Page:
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any theories on why nothing seems to cause a nocticeable shift in well-being??

Messages
70
does anyone have any idea of why nothing seems to have any effect? maybe some of us have found some relief in specific things, but for the most part it appears to me that this disease is a complete mystery despite the amount of active involvement toward curing it/figuring it out by those of us who are living with this.
a cure has definitely not been found for a lack of us trying.
does anybody have an idea to why nothing seems to make any significant change in how we feel??
this seems beyond any sense of what should be considered a resilient disease; it's just bizarre.
 

Belbyr

Senior Member
Messages
602
Location
Memphis
I think it is on a Neuro-immune level that we are sick and the technology is just now there, it just hasn't produced anything yet. Could be some big changes going on in microbiome research, look at Parkinson's latest findings...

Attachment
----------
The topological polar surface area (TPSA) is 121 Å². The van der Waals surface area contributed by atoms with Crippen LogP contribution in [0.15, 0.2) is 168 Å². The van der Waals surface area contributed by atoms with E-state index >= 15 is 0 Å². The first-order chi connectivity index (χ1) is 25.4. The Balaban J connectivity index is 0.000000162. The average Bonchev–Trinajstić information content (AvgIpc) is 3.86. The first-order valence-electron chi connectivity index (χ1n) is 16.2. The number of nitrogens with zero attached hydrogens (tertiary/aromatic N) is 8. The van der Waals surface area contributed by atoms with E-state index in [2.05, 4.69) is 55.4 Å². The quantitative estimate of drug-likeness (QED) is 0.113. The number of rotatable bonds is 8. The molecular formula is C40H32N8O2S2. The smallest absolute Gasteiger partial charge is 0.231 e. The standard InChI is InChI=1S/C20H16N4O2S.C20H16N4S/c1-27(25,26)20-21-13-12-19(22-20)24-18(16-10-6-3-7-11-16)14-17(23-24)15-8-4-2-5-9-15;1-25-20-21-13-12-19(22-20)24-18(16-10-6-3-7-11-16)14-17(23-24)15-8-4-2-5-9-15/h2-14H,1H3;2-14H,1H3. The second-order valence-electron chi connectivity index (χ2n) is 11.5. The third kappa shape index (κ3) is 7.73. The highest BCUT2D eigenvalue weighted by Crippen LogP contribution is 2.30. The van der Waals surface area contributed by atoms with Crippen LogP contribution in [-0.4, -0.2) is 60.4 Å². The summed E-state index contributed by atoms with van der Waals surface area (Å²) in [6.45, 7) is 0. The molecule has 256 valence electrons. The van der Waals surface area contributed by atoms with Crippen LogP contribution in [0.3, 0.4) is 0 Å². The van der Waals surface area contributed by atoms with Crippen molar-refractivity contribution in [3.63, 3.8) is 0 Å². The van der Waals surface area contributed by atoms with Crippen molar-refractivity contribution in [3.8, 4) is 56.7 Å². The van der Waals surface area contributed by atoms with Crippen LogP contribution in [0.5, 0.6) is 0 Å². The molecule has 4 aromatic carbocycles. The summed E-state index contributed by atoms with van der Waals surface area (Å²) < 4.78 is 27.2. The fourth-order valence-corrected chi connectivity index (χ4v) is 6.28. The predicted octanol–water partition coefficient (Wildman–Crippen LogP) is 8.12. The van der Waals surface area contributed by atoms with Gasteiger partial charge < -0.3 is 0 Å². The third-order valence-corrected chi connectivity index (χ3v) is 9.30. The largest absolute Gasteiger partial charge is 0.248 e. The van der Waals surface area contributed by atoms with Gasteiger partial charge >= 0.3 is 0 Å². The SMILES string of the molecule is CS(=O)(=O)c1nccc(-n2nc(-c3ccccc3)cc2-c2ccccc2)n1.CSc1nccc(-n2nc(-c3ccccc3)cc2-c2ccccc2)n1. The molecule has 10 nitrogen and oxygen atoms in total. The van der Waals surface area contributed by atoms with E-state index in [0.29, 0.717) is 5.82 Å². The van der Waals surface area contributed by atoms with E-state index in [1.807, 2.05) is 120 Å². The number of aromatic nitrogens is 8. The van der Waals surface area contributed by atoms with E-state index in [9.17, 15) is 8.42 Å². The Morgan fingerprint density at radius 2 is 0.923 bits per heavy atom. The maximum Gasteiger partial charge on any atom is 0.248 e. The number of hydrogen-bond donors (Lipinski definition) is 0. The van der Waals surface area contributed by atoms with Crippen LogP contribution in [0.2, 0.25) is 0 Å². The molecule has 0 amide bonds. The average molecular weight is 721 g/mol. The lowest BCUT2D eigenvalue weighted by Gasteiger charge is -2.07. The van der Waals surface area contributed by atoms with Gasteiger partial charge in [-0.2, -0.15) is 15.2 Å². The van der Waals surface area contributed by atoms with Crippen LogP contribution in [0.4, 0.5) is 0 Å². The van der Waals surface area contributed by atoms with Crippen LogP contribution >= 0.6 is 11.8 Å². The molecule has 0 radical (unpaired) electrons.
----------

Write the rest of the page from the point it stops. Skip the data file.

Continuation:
The reports of some people feeling a lot better on B cell depletion or filtration is very telling for a portion of us as well.

I hope the next big thing is flipping epigenetic switches on and off.
 

Wishful

Senior Member
Messages
5,657
Location
Alberta
I think it's a matter of neuroinflammation modifying how our brain cells work. The cells just aren't working optimally, and that affects how we feel and think. Think of ME as making the ground muddy, so our neurons have to slog though the sticky mess all the time. We have to figure out what the chemical imbalance is (and hopefully what causes that) and get our cells working properly again.

It is odd how some things work really well, even triggering complete temporary remission, but then stop working. It's like some set point is misadjusted, and our bodies keep adapting to the wrong set point.
 

Hufsamor

Senior Member
Messages
2,757
Location
Norway
A scientist had a theory about the body closing down.
That whatever is going on in the body, the body really needs to shelter itself from to much activity.